Here’s your chance to buy Final Fantasy VII again!

So the rumors are true: Final Fantasy VII is coming to the PC, again. Not to Steam, however; Final Fantasy VII will instead be exclusive to Square Enix’s store. Final Fantasy VII, of course, was released for the computer before; that version can’t easily run on modern machines and came with a host of flaws, including poorly translated music and not really fitting in amongst a market of more open games like Baldur’s Gate and Planescape: Torment. This is not a remake, but a re-release, optimized to run on modern systems but seemingly not changed beyond a few inconsequential new features.

There’s the requisite achievements, and cloud saves (insert joke here). There’s also the character booster, which is strange. Use the character booster and you instantly max out all of your stats and Gil. This item will remove grinding for those only interested in the story, but it sounds like you still have to play through the battles. I’ll have to wait until release to see if this is an effective replacement for an easy difficulty, or something like Mass Effect 3’s narrative mode. Of course, either of those options would require more development time than just slapping in what’s essentially a cheat code in item form.

Will I buy this version? Maybe, maybe not. I already own Final Fantasy VII for the Playstaton – despite not having a Playstation currently – and if I need to, I can always play it on my computer already via emulation. Though considering I own Final Fantasy VI on three systems, I very well might fall for this re-release too.

I’m sure some doubt Final Fantasy VII can hold up today, but I hold it’s a better game than anyone gives it credit for. It’s not the best in the series, nor did it deserve the rapturous praise that greeted it upon release, but it’s not bad. The contrast between the high-quality rendered backgrounds and the lego-like characters is still jarring, as is the difference between the higher quality battle models and field models, or how cutscenes often switch between different types of graphics at random. But people forget how clever the story is at playing around with RPG clichés and expectations; how it undermines the hero’s supposed tragic backstory, how the resistance who would be presented as strictly heroic in many other RPGs are seen (and are) dangerous terrorists, the death of a central character, who isn’t replaced or revived but stays dead (of course, Phantasy Star II did that one first). The game’s numerous copies featured pretty boy villains and generically tormented heroes, but never captured what made Final Fantasy VII interesting.

It’s hard to remember how innovative Square could be in the 90s, since the company is now content to copy itself, releasing small variations on the same games, all whilst spinning incoherent, self-indulgent stories (no matter how fun it is, I neither understand or care about what’s happening in Kingdom Hearts 2) and minimizing gameplay. But in the days of the Super Nintendo and Playstation, Square kept trying new things (and released a disconcerting number of Chocobo games). Whether it was transposing the gameplay of a RPG to modern-day horror (Parasite Eve) or fighting games where one well-timed hit could kill (Bushido Blade), each Square game could bring a new twist on the RPG, and usually a decent or sometimes great story. Some of these games were terrible – SaGa Frontier had multiple characters, but were any worth playing? – but many others were classics: the time-bending Chrono Trigger, the fantasy-based Final Fantasy IX (the best of the Final Fantasies), the apocalyptic twist of Final Fantasy VI, Vagrant Story. Others were flawed classics, with good ideas and poor execution: the money troubles of Xenogears diminished its final hours, Final Fantasy VIII had a bland cast and tried many new mechanics that just didn’t work, Chrono Cross has way too many party members and a battle system with underwhelming rewards.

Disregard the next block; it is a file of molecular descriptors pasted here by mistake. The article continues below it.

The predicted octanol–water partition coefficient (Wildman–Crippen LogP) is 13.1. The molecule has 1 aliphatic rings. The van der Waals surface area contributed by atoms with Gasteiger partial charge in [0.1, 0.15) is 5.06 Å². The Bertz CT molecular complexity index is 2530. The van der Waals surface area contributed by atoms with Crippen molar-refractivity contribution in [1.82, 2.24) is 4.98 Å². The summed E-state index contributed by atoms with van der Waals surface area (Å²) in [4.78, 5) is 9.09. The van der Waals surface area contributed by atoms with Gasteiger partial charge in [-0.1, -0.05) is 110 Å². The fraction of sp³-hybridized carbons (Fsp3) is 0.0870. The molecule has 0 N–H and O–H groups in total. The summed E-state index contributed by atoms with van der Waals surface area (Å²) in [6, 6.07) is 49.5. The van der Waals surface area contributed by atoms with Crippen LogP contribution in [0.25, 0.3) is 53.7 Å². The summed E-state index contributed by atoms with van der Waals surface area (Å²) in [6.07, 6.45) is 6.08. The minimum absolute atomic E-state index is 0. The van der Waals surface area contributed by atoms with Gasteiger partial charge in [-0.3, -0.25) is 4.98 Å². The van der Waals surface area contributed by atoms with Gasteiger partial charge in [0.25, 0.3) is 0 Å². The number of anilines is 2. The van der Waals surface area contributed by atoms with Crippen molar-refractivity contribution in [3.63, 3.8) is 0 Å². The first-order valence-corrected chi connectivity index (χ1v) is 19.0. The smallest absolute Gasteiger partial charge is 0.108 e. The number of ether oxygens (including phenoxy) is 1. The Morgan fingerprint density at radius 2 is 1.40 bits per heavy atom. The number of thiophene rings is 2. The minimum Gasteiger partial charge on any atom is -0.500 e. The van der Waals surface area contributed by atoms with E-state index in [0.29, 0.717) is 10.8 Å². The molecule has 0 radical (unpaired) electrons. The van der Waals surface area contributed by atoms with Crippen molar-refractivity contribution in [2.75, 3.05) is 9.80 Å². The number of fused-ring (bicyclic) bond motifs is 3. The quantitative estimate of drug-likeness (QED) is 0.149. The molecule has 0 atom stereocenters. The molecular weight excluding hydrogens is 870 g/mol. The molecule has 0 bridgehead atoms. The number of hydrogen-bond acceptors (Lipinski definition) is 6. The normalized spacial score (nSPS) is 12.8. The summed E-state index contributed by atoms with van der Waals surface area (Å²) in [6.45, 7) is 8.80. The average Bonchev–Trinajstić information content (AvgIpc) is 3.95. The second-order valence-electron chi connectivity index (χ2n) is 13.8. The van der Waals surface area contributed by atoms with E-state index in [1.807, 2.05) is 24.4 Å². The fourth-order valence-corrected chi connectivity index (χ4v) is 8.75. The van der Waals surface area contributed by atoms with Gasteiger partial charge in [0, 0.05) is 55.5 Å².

Of course, the Playstation 2 wasn’t a point of no return and past it Square (or Square Enix) never made a quality game again. Final Fantasy XII is one of the best in the series, and had a neat “single player MMO” feel; and of course The World Ends With You. Final Fantasy X too has its moments. But the days of innovation are generally long past, and Square is content to give you another bland Final Fantasy VII spin-off, another Final Fantasy crossover, another absurdly linear experience than something new. Whatever its faults, Final Fantasy VII belongs to a time where Square’s games could make sense, be shocking, and give you something new.

(My favorite under-appreciated Square game from their best era is Brave Fencer Musashi, by the way. Also, my comments on Square Enix only apply to their Japanese games, and not Eidos.)

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